Offensively, there's little to Noel's game. Brown worked with him last year and rebuilt his shooting form. For Noel this season, Noel should focus on grunt baskets around the rim, or easy buckets from offensive rebounds. Noel will need to rebound at a high clip because the Sixers are small and not overly bulky.
Noel is a huge piece of the future for the 76ers. It'll be easy for him to get discouraged during the campaign considering how poor the talent is around him. Couple that with the fact that he hasn't played in almost two years and Noel is probably going to have a tough time maintaining any sense of optimism.
Mbah a Moute is a role player and above-average defender.
Thompson is somehow a starter in the NBA. He showed glimpses as a rookie last season.
BACKCOURT: Carter-Williams averaged 16.7 points, 6.3 assists, 6.2 rebounds and 1.9 steals. He shot 40 percent from the field. He became the third player since 1950-51 to lead all rookies in scoring, rebounding and assists, joining Oscar Robertson and Alvan Adams.
That's remarkable production, but it comes with a caveat. Since the Sixers were so bad and lacked basic talent, Carter-Williams had almost total autonomy to do what he wanted. Within the structure of an offense, Carter-Williams might not be as great, but for now, he is the best player on the team by a mile.
With his size, Carter-Williams can wreak havoc defensively. His long arms get in the way, and again, with his 6-foot-6 frame, he's a great rebounder for a guard.
Carter-Williams' shooting badly needs to improve, but he's an impressive guy considering what he went through with this team last season. However, shoulder surgery could sideline MCW early in the season.
Wroten is polarizing. His motor goes 100 miles per hour, which is good and bad. He plays out of control at times, but he can also impact games defensively with his athleticism. Wroten is not a good shooter, but he is a good penetrator.
BENCH: It's almost not worth writing about this group considering how much it will change through the season.
Richardson missed all of last season with a knee injury. He wasn't great the season before that, but at least he's a veteran and could once again shoot well in this league.
Sims played decently in his brief time with the Sixers after coming over from the Cavaliers in the Hawes trade. He's the type the Sixers like - a young guy still trying to prove his worth in the NBA.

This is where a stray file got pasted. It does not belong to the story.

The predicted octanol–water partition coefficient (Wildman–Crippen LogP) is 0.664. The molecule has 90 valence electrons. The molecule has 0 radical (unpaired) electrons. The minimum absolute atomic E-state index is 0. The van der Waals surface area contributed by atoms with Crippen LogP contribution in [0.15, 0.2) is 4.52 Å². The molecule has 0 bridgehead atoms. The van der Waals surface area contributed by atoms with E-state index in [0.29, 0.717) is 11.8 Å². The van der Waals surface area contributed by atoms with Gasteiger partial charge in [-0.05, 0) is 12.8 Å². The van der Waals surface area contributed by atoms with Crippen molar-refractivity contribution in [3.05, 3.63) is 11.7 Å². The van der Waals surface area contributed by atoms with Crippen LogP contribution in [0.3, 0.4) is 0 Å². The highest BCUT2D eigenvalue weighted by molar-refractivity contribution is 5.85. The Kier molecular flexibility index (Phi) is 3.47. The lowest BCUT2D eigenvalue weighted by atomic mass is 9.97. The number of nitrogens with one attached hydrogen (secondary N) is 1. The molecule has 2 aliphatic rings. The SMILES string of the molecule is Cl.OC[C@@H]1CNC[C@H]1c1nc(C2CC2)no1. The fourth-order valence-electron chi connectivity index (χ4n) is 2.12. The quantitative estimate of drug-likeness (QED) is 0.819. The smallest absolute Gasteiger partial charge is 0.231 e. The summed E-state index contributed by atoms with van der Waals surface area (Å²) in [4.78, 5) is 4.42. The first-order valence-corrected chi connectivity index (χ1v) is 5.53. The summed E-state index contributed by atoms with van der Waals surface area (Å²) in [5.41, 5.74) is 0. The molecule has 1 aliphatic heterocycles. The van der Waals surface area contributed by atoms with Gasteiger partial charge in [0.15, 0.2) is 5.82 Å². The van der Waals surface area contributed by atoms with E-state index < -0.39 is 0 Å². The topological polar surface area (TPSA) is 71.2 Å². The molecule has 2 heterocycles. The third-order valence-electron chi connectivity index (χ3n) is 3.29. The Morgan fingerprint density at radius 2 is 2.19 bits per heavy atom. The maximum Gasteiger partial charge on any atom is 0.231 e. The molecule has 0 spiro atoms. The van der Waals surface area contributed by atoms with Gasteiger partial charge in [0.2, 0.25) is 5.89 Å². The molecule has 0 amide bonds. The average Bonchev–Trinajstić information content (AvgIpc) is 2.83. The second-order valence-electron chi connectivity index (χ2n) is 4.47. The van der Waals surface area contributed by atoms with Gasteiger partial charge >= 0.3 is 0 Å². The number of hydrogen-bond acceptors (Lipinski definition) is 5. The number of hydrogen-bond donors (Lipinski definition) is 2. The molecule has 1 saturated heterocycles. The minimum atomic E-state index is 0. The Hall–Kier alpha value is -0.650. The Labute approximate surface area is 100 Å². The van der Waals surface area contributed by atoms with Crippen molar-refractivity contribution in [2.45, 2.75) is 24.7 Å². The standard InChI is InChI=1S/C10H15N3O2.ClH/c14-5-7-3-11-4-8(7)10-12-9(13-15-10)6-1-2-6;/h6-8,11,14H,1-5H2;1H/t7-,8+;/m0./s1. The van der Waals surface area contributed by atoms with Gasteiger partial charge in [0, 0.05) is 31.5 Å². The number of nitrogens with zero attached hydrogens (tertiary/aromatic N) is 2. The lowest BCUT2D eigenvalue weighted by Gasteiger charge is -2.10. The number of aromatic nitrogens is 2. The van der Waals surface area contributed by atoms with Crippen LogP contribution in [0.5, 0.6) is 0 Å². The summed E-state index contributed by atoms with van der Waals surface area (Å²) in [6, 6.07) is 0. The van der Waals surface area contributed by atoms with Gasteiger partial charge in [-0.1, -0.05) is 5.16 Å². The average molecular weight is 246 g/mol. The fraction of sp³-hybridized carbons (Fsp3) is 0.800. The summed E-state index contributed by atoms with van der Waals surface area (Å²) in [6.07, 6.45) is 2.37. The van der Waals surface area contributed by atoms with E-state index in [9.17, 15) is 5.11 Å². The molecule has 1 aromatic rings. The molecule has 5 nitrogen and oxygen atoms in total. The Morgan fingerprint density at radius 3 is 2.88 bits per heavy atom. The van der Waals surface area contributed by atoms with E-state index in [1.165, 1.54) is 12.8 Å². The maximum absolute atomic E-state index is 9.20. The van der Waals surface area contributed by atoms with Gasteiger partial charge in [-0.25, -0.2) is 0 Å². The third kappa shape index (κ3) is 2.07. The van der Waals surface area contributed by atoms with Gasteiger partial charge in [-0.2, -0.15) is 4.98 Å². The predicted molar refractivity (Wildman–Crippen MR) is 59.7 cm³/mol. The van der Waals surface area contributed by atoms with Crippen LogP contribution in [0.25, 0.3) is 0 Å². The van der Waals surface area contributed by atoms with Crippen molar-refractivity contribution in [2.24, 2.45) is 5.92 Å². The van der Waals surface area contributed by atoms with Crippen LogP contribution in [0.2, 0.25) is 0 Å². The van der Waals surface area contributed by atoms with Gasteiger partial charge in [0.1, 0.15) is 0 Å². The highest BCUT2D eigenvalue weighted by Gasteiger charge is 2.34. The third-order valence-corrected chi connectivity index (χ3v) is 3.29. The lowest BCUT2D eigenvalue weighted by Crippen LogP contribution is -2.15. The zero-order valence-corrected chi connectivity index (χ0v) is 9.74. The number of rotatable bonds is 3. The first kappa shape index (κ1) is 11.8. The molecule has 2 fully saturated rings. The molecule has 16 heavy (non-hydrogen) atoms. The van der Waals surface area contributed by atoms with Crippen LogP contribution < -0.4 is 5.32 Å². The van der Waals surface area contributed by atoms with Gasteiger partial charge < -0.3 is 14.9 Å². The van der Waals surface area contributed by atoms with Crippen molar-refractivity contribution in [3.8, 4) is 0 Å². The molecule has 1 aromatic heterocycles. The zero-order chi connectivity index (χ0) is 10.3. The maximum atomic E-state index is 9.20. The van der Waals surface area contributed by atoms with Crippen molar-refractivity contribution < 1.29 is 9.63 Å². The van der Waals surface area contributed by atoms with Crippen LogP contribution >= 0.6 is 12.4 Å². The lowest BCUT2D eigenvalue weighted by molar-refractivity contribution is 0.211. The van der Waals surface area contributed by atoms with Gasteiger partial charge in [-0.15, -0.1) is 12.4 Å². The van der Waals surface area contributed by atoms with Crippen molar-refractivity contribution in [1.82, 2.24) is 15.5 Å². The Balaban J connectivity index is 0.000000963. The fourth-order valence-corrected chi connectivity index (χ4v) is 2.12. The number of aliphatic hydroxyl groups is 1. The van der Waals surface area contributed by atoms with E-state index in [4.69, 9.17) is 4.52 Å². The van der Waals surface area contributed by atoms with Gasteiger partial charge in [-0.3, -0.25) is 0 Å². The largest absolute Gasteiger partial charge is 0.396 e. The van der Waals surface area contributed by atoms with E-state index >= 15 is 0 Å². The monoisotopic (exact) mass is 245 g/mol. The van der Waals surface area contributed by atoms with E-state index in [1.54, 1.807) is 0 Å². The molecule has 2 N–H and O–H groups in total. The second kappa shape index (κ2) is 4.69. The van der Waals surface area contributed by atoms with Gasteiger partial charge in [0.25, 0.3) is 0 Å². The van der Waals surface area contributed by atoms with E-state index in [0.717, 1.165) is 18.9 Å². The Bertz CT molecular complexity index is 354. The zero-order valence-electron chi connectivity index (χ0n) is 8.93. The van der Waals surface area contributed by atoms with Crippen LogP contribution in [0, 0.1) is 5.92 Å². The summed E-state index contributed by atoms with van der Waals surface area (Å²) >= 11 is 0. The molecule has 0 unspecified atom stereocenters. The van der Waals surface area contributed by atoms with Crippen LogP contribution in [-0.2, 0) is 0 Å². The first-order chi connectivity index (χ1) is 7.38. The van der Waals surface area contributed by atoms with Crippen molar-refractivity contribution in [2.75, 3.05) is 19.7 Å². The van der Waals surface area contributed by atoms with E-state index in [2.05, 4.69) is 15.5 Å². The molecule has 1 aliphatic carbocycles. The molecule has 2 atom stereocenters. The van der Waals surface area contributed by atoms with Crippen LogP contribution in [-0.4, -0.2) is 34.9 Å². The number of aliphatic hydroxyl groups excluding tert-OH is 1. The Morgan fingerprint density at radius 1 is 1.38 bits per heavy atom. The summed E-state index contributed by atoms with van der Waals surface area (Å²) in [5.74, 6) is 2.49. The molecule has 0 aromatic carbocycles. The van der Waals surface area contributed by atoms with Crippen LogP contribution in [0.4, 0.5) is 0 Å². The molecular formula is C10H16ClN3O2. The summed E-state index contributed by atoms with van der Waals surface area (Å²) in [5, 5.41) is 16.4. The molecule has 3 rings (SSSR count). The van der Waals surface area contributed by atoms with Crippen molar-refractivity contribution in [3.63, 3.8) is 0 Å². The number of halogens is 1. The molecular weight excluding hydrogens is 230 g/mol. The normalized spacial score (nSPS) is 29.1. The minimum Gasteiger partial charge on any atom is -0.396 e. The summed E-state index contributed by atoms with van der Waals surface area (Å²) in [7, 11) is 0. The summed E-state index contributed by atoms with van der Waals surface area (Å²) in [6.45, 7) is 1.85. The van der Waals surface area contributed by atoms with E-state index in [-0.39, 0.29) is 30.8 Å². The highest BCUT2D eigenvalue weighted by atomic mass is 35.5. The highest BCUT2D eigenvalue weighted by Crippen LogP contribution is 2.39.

Grant and McDaniels should easily make the team and contribute. Both are solid on the defensive end and super athletic. One of these could take the starting small forward spot in time.
Shved can shoot it a little and that's sorely lacking on this team.
COACHING: It's hard not to admire Brown.
This team is so bad, but Brown keeps at it. Sure, he's getting paid, but the toll last season wore on him must have been a shock, since Brown worked under Gregg Popovich with the San Antonio Spurs.
Brown never wavered in his optimism last season. Better put, he never wavered in his realism. His job is to teach these kids for when the time is right, they will be backbones for the organization.
Brown has this season and two more on his contract. Problem for him is, he'll have the year with Noel, Embiid, Saric and Carter-Williams, plus whoever the team drafts in nine months.
OUTLOOK: The outlook is not good, not for the 2014-15 season.
This group should lose more games than last season's, although the all-time futility mark of 9-73 shouldn't be jeopardy. Carter-Williams and Noel are legitimate building blocks for the organization.
After that, this team is dreck. Some of the second-rounders looked like steals in the Summer League, but counting on them for big minutes is laughable. Richardson is at the end of the line, and most of the roster never had a line to be at the end of.
Brown is a good coach and someone who has definitely bought into the concept. This has to be brutal for him.
It'll be brutal for the fans.
The Sixers should finish with the worst record in the NBA.
"Tanking, Part II."